Examples of topics suitable for a paragraph:

  • Why it is rude to talk on a cell phone in public
  • How to cut a rabbit's toenails
image: a hand holding a pen

 

  • Writing your topic sentence

Once you have chosen a topic, you will need to write a complete topic sentence. You will make your topic into a statement at this time, which will direct the body of the paragraph.

Example of topics with related topic sentences:

  • Why it is rude to talk on a cell phone in public

Talking on a cell phone in public is rude because it is inconsiderate of others.

  • How to cut a rabbit's toenails

Cutting your rabbit's toenails yourself is simple and can save you a lot of money.


image; a lamp

  • Generating ideas for the body of your paragraph

After you have written your topic sentence, you will need to gather supporting ideas for the body of the paragraph.

 

Brainstorming is a good technique to use at this stage. To brainstorm, think about your topic and write down anything that comes to mind that relates to it.

 

Example of topic sentences and ideas generated by brainstorming:

  • Talking on a cell phone in public is rude because it is inconsiderate of others.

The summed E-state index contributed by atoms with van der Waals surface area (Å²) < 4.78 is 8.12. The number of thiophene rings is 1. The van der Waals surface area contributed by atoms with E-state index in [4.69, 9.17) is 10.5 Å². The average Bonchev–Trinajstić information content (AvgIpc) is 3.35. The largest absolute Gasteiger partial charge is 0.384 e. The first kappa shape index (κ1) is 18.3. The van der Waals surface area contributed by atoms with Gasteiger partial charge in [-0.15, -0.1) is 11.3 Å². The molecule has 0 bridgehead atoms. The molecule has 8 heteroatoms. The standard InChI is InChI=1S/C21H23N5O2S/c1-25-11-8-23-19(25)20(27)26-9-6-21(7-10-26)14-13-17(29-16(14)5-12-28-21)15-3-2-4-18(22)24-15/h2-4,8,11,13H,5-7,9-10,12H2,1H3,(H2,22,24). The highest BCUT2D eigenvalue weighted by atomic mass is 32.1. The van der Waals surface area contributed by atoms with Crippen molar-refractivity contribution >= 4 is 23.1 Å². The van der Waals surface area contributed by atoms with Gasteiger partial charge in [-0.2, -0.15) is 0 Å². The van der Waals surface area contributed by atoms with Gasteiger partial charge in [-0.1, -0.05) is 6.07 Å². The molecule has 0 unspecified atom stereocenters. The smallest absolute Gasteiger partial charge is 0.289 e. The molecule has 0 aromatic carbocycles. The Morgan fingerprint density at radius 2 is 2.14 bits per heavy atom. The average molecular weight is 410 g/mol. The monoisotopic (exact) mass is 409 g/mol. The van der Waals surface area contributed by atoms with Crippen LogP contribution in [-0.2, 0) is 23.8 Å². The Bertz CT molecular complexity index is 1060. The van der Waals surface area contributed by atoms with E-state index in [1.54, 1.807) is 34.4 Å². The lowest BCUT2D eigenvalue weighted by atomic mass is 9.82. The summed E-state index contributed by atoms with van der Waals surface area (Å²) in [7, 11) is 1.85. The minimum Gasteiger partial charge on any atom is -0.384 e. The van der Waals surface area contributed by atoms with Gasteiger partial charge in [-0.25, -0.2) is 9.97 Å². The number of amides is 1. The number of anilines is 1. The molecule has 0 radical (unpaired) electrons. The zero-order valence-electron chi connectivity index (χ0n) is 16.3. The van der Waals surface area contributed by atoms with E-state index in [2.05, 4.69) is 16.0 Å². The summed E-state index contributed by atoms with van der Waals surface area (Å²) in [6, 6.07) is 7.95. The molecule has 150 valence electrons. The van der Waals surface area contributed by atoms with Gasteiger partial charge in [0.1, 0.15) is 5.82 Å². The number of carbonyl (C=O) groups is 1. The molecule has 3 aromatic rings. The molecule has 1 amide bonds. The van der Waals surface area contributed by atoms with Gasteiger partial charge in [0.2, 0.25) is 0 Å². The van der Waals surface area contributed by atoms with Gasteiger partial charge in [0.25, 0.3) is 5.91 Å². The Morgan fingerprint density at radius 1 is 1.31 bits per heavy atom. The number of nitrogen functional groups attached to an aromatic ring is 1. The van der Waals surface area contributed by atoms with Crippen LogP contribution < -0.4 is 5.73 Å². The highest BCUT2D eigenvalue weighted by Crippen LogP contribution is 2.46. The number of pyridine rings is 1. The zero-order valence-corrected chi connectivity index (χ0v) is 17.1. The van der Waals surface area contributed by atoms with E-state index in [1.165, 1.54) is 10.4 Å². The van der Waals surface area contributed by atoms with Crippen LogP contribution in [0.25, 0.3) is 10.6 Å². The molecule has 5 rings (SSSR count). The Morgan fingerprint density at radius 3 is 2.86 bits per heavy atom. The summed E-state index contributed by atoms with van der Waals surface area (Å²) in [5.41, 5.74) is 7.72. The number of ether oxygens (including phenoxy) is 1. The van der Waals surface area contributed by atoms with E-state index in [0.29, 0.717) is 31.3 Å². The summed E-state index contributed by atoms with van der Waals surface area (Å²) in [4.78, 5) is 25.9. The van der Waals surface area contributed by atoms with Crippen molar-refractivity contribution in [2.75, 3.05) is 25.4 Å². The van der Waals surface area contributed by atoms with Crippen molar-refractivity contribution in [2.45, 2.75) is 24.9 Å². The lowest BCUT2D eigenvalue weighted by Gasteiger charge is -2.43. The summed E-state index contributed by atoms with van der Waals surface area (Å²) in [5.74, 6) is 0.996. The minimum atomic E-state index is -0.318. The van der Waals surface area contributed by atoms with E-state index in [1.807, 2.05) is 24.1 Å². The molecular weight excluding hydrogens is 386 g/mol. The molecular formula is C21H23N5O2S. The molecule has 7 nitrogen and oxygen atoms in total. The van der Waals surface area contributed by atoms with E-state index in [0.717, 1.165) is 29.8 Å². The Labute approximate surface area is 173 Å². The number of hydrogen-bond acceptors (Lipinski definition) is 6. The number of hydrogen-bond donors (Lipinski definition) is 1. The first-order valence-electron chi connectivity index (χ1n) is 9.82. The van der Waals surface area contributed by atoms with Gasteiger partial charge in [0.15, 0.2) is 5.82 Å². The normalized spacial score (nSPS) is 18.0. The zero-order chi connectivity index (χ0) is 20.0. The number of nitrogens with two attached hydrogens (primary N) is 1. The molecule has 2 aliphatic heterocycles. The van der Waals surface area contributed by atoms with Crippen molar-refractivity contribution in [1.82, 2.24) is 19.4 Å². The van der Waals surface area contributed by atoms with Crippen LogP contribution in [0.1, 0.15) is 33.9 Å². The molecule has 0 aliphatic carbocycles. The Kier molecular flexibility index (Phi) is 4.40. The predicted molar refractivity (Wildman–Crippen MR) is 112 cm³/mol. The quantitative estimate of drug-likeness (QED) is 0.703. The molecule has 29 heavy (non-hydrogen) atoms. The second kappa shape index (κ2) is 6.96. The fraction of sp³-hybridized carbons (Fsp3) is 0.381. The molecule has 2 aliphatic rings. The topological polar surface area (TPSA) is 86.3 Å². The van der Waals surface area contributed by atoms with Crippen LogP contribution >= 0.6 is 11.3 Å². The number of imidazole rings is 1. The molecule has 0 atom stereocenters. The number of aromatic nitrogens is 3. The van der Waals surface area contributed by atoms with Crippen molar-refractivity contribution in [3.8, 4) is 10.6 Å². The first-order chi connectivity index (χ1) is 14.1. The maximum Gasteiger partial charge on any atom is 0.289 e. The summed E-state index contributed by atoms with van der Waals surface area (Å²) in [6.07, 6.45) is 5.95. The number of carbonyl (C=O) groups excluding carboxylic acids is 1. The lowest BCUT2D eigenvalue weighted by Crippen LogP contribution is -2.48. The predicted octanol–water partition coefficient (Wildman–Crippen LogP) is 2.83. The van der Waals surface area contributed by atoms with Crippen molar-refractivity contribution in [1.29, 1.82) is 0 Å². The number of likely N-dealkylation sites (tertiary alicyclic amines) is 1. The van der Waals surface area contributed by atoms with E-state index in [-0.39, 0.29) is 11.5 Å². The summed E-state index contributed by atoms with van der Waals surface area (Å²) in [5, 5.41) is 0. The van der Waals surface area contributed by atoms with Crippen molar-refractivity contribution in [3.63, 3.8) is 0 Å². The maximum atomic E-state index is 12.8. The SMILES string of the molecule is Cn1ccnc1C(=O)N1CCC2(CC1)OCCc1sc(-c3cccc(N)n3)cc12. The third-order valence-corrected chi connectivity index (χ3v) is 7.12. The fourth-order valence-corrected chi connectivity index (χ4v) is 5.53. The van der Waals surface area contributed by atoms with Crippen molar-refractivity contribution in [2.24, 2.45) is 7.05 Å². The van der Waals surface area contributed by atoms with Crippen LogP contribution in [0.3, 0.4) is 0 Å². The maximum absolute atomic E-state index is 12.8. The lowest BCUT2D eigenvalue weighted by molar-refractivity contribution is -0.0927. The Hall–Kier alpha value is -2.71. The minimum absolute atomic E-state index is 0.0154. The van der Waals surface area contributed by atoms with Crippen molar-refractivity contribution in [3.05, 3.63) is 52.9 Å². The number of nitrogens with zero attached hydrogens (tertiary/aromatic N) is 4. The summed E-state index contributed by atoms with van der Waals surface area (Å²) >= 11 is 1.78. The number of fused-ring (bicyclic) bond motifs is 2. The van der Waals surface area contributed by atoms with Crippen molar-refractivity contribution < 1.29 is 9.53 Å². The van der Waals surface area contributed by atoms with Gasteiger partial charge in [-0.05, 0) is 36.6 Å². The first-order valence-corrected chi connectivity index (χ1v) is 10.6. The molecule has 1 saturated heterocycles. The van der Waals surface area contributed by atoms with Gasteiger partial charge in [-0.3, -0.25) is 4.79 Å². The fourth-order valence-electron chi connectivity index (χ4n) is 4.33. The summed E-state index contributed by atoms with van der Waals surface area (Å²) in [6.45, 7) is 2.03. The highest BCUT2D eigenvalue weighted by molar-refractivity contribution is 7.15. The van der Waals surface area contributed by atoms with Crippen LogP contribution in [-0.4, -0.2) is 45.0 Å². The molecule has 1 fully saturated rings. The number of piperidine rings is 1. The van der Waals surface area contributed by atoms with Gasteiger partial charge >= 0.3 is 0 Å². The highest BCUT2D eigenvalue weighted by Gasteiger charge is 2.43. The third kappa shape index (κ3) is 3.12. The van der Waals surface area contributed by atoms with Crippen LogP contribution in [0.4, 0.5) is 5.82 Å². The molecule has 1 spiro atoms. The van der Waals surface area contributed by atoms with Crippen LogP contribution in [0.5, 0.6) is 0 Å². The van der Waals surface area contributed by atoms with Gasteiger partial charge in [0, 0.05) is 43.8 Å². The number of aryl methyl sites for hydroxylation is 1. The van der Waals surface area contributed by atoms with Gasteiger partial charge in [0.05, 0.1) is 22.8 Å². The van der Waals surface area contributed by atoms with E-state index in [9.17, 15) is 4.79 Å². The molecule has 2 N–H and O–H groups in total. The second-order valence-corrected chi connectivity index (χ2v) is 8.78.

People may be disturbed by your talking out loud/people talk louder on cell phones

 

Cell phones are convenient

 

It makes the people you are with feel left out or ignored

 

You can't pay attention to what you are doing when you are on the phone

 

You can crash your car if you are on the phone

  • Cutting your rabbit's toenails yourself is simple and can save you a lot of money.

It costs $10 to have a rabbit's toenails cut at a shop and needs to be done often

 

You will need 2 people to do it

 

You have to hold the rabbit on its back

 

Be careful not to clip them too short and make them bleed / use clippers made for animals

 

The rabbit will not like it

 

  • Choosing ideas to include in your paragraph

After you have a list of ideas that relate to your topic sentence, you will need to decide which ones to include in your paragraph. Include any ideas that give examples or facts that directly relate to the topic sentence or prove that it is correct. Exclude any ideas that simply restate the topic sentence or any that seem irrelevant.

 

Example topic sentences and ideas that could be included in the body of the corresponding paragraphs:

  • Talking on a cell phone in public is rude because it is inconsiderate of others.

People may be disturbed by your talking out loud/people talk louder on cell phones

 

It makes the people you are with feel left out or ignored